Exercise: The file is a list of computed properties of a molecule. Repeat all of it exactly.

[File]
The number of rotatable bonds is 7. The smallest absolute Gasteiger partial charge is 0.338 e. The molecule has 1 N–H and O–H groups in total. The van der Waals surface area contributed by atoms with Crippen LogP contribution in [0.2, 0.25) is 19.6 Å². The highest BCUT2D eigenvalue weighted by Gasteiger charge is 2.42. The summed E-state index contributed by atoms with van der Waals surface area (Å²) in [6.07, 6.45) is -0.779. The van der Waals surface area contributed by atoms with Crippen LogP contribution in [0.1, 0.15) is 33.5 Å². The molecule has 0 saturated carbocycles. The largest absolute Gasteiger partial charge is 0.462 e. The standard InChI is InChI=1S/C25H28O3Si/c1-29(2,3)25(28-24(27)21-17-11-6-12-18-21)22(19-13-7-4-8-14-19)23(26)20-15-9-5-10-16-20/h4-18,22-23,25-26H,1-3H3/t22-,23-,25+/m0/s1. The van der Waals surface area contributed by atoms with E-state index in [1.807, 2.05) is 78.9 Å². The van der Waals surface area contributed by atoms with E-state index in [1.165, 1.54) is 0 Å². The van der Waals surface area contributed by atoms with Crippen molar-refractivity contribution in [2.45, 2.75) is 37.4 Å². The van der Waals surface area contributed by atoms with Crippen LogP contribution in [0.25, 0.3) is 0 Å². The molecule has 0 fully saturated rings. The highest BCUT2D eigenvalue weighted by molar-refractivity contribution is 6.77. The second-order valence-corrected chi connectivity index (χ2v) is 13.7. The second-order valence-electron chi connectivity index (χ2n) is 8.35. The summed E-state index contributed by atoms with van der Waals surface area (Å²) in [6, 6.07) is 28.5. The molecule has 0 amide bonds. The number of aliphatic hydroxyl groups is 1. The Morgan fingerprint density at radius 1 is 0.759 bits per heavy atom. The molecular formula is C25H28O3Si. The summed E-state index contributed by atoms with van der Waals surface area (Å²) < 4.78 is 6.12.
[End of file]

The number of rotatable bonds is 7. The smallest absolute Gasteiger partial charge is 0.338 e. The molecule has 1 N–H and O–H groups in total. The van der Waals surface area contributed by atoms with Crippen LogP contribution in [0.2, 0.25) is 19.6 Å². The highest BCUT2D eigenvalue weighted by Gasteiger charge is 2.42. The summed E-state index contributed by atoms with van der Waals surface area (Å²) in [6.07, 6.45) is -0.779. The van der Waals surface area contributed by atoms with Crippen LogP contribution in [0.1, 0.15) is 33.5 Å². The molecule has 0 saturated carbocycles. The largest absolute Gasteiger partial charge is 0.462 e. The standard InChI is InChI=1S/C25H28O3Si/c1-29(2,3)25(28-24(27)21-17-11-6-12-18-21)22(19-13-7-4-8-14-19)23(26)20-15-9-5-10-16-20/h4-18,22-23,25-26H,1-3H3/t22-,23-,25+/m0/s1. The van der Waals surface area contributed by atoms with E-state index in [1.807, 2.05) is 78.9 Å². The van der Waals surface area contributed by atoms with E-state index in [1.165, 1.54) is 0 Å². The van der Waals surface area contributed by atoms with Crippen molar-refractivity contribution in [2.45, 2.75) is 37.4 Å². The van der Waals surface area contributed by atoms with Crippen LogP contribution in [0.25, 0.3) is 0 Å². The molecule has 0 fully saturated rings. The highest BCUT2D eigenvalue weighted by molar-refractivity contribution is 6.77. The second-order valence-corrected chi connectivity index (χ2v) is 13.7. The second-order valence-electron chi connectivity index (χ2n) is 8.35. The summed E-state index contributed by atoms with van der Waals surface area (Å²) in [6, 6.07) is 28.5. The molecule has 0 amide bonds. The number of aliphatic hydroxyl groups is 1. The Morgan fingerprint density at radius 1 is 0.759 bits per heavy atom. The molecular formula is C25H28O3Si. The summed E-state index contributed by atoms with van der Waals surface area (Å²) < 4.78 is 6.12.